When ignorance secures matrimony with hate, indoctrination, propaganda, and lies the result is the blood revelries in the south-east. The killings have persisted. Young, promising Igbo citizens, dissenters, and the well-off have become primary targets. It is like the zone is purging itself of everything good. It is emptying itself of all righteous values and desecrating sacerdotal traditions.
How did we get here?
Igbo youths have never been so disconnected from their elders. They are unruly, unbending to counsel and authority; angry and violent. The resident leadership failed. The elders failed. A generational disconnection spawned by egregiously deficient and rapacious leadership.
The youths watched, under the 16-year famished reign of the PDP, as citizens of south-east extraction were appointed into sensitive government positions, yet no concomitant relief in the lives of countrymen in the zone.
Over 50 percent of industries in the zone collapsed within the period, kidnapping and ritual killings were at an all-time high; youths were jobless and taken over by drugs. Some of them succumbed to trafficking drugs through gateways to hell – countries where the penalty for such a crime is death.
The youths watched as their political leaders amassed stupendous wealth — not by dint of industry but by sheer access to power. The integrity of hard work was imperilled by bad examples.
The youths listened and watched as the native elite sponsored vicious propaganda pickled in ethnic prejudice as a response to their displacement from the table of political spoils.
They watched and learnt the intricate art of violence. In their powerlessness, they felt powerful driving fear into the hearts of everyone. They knew the elders do not speak for them or represent them. The social umbilicus was broken. Trust was breached. A vacuum was created. Demagogues seized the moment, catalysed the anger, and unleashed the kraken on the people.
The animus among the youths of Igbo land is in situ. It is within. It is more against internal contradictions than it is about external agents. Most of the victims of this carnage have been Igbo. And particularly, members of the elite in the zone have been the target.
Self-slaughter. An internecine war of attrition. A people at the peak of moral example, descending to the basest form of corruption and savagery.
Heads severed from bodies, flesh barbecued for taste and skulls improvised for palm wine.
Values vanquished. And human life no longer sacred. There is no victory to be had here, only pain, blood, and death.
The Igbo used to hold life dear. The sacrality of life is ensconced in Igbo cosmology. ‘’Igbu ochu’’ (murder) is considered the deadliest sin in Igbo land. In fact, in the old days where murder is committed, the community will have to proceed on many days of cleansing of the land and atonement for the crime. But what changed?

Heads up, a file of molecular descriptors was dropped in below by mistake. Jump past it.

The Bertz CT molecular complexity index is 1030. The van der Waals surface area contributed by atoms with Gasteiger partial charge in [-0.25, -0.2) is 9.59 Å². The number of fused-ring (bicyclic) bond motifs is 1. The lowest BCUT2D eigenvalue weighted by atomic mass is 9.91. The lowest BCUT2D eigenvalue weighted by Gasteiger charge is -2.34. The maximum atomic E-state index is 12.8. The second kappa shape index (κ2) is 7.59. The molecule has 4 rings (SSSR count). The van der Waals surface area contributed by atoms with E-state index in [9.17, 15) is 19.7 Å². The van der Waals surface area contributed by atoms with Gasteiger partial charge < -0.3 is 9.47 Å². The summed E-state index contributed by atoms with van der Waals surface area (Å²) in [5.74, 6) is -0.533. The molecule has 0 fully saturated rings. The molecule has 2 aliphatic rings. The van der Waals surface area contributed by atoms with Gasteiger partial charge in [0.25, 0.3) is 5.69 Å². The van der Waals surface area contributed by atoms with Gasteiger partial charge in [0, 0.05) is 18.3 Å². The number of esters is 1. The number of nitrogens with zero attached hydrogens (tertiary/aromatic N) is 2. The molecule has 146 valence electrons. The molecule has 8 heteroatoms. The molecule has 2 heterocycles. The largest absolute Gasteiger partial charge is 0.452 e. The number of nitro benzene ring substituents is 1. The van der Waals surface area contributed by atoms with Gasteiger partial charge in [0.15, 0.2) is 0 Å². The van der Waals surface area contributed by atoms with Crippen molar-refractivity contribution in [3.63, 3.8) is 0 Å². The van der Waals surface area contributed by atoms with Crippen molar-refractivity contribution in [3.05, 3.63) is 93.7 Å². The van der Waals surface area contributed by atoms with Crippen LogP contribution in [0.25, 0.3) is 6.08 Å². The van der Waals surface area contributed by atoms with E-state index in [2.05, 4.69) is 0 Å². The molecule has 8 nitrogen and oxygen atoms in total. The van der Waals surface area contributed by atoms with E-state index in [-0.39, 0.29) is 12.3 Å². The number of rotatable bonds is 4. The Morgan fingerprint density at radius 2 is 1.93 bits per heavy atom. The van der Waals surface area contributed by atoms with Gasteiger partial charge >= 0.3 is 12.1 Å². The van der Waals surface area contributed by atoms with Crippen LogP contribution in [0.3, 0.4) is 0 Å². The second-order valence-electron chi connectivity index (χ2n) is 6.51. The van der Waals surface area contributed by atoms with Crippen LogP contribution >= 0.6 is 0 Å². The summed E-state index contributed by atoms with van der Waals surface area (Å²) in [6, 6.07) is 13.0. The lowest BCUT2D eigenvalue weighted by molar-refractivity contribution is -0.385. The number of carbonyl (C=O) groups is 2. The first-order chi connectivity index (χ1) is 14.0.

It was assumed before the current blood festivals that the Igbo are natively non-belligerent and that they cannot in any circumstances resort to taking innocent lives. But the recent events in the south-east have cast a doubt on this assumption.
We have lost moral authority, and this opprobrious blot will hang around our necks for a long time. It will remain a reference of how low we descended as a people.
But how can this broken society heal itself?
We have to take responsibility for our troubles. We have to face up to the adversaries within – not in the north or in the south-west, or elsewhere, but within.
It could take generations or perhaps, an epiphany from across the strata. The problem is skin-deep. It is nearly a lost cause. The current generation of Igbo is already neck-deep in atavistic prejudices, value dissonance, and pursuit of wealth without work, passed down from the preceding generation.
The elders regaining trust and respect means they must be seen to be playing their roles as elders and not abdicating responsibility for the pursuit of filthy lucre and positions.
To guide the youths, they must be seen as worthy examples.
Igbo youths need new role models. Not moneybags or demagogues who seduce them with their tongues. They do not need people who will take advantage of their anger and send them down the primrose path.
They need men and women of accomplishments in competitive human endeavours.
There is obviously a vacuum of leadership in the land. And for as long as this void remains, there will always be pretenders to leadership and opportunists.
The Igbo must summarily entomb the last vestiges of the notion of Biafra and build a concrete slab, sealing it for eternity. It is enough. This doomed quest has caused the Igbo tremendous amounts of goodwill and opportunities within Nigeria. We have to say, enough!
Our effort now should be on rebuilding the zone and re-establishing connections and alliances with other zones.
I also call for a deradicalisation and rehabilitation programme for all Igbo youths who have been indoctrinated into this destructive ideology.
There is also the need for mass enlightenment and sensitisation in the zone on the imperativeness of a united Nigeria.
We have to say, enough!
By Fredrick Nwabufo, Nwabufo aka Mr. One Nigeria, is a writer and journalist.